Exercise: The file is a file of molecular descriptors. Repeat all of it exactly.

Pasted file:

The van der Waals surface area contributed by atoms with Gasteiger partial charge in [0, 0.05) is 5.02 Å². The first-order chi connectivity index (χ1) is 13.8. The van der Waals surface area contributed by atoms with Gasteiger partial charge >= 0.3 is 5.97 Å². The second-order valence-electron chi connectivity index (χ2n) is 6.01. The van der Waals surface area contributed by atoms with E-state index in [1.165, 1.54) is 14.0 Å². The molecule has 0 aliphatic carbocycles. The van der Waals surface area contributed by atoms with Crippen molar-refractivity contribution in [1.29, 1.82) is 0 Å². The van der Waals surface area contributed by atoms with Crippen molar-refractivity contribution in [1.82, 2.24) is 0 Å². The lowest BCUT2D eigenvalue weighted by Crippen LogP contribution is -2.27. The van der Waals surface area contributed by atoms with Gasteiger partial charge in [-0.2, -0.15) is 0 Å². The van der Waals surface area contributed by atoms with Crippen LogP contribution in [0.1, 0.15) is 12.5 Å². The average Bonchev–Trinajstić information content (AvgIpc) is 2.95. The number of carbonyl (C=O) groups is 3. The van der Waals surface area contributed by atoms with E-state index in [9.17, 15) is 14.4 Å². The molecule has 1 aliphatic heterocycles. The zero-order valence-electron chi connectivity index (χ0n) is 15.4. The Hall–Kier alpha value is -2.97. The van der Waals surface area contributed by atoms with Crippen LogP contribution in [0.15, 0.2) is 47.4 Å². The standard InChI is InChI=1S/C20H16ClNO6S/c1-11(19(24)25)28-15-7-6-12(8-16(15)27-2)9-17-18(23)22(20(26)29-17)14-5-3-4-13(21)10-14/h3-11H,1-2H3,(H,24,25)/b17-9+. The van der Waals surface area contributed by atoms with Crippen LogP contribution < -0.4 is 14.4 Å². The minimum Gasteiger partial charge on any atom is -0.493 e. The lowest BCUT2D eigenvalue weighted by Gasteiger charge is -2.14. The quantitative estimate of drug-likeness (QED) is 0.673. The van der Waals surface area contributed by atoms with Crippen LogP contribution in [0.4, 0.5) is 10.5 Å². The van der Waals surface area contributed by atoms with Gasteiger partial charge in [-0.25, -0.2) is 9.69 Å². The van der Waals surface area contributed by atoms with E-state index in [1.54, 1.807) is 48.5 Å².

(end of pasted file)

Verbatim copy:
The van der Waals surface area contributed by atoms with Gasteiger partial charge in [0, 0.05) is 5.02 Å². The first-order chi connectivity index (χ1) is 13.8. The van der Waals surface area contributed by atoms with Gasteiger partial charge >= 0.3 is 5.97 Å². The second-order valence-electron chi connectivity index (χ2n) is 6.01. The van der Waals surface area contributed by atoms with E-state index in [1.165, 1.54) is 14.0 Å². The molecule has 0 aliphatic carbocycles. The van der Waals surface area contributed by atoms with Crippen molar-refractivity contribution in [1.29, 1.82) is 0 Å². The van der Waals surface area contributed by atoms with Crippen molar-refractivity contribution in [1.82, 2.24) is 0 Å². The lowest BCUT2D eigenvalue weighted by Crippen LogP contribution is -2.27. The van der Waals surface area contributed by atoms with Gasteiger partial charge in [-0.2, -0.15) is 0 Å². The van der Waals surface area contributed by atoms with Crippen LogP contribution in [0.1, 0.15) is 12.5 Å². The average Bonchev–Trinajstić information content (AvgIpc) is 2.95. The number of carbonyl (C=O) groups is 3. The van der Waals surface area contributed by atoms with E-state index in [9.17, 15) is 14.4 Å². The molecule has 1 aliphatic heterocycles. The zero-order valence-electron chi connectivity index (χ0n) is 15.4. The Hall–Kier alpha value is -2.97. The van der Waals surface area contributed by atoms with Crippen LogP contribution in [0.15, 0.2) is 47.4 Å². The standard InChI is InChI=1S/C20H16ClNO6S/c1-11(19(24)25)28-15-7-6-12(8-16(15)27-2)9-17-18(23)22(20(26)29-17)14-5-3-4-13(21)10-14/h3-11H,1-2H3,(H,24,25)/b17-9+. The van der Waals surface area contributed by atoms with Crippen LogP contribution < -0.4 is 14.4 Å². The minimum Gasteiger partial charge on any atom is -0.493 e. The lowest BCUT2D eigenvalue weighted by Gasteiger charge is -2.14. The quantitative estimate of drug-likeness (QED) is 0.673. The van der Waals surface area contributed by atoms with Crippen LogP contribution in [0.4, 0.5) is 10.5 Å². The van der Waals surface area contributed by atoms with Gasteiger partial charge in [-0.25, -0.2) is 9.69 Å². The van der Waals surface area contributed by atoms with E-state index in [1.54, 1.807) is 48.5 Å².